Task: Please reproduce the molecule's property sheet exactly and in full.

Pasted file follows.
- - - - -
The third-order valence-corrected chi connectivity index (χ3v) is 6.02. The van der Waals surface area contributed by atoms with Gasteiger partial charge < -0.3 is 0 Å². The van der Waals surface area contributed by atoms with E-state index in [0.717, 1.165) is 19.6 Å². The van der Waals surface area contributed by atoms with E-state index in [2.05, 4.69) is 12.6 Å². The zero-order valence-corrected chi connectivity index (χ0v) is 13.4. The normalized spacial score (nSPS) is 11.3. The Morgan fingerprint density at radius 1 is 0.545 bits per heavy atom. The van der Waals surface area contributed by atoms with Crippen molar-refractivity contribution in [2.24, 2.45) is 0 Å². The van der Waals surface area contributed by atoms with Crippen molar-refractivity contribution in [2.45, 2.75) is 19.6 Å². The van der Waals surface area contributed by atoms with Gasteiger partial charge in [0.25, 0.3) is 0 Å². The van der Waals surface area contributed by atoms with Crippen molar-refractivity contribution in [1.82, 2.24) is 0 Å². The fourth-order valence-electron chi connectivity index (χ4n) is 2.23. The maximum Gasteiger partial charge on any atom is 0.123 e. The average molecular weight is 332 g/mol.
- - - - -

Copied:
The third-order valence-corrected chi connectivity index (χ3v) is 6.02. The van der Waals surface area contributed by atoms with Gasteiger partial charge < -0.3 is 0 Å². The van der Waals surface area contributed by atoms with E-state index in [0.717, 1.165) is 19.6 Å². The van der Waals surface area contributed by atoms with E-state index in [2.05, 4.69) is 12.6 Å². The zero-order valence-corrected chi connectivity index (χ0v) is 13.4. The normalized spacial score (nSPS) is 11.3. The Morgan fingerprint density at radius 1 is 0.545 bits per heavy atom. The van der Waals surface area contributed by atoms with Crippen molar-refractivity contribution in [2.24, 2.45) is 0 Å². The van der Waals surface area contributed by atoms with Crippen molar-refractivity contribution in [2.45, 2.75) is 19.6 Å². The van der Waals surface area contributed by atoms with Gasteiger partial charge in [0.25, 0.3) is 0 Å². The van der Waals surface area contributed by atoms with Crippen molar-refractivity contribution in [1.82, 2.24) is 0 Å². The fourth-order valence-electron chi connectivity index (χ4n) is 2.23. The maximum Gasteiger partial charge on any atom is 0.123 e. The average molecular weight is 332 g/mol.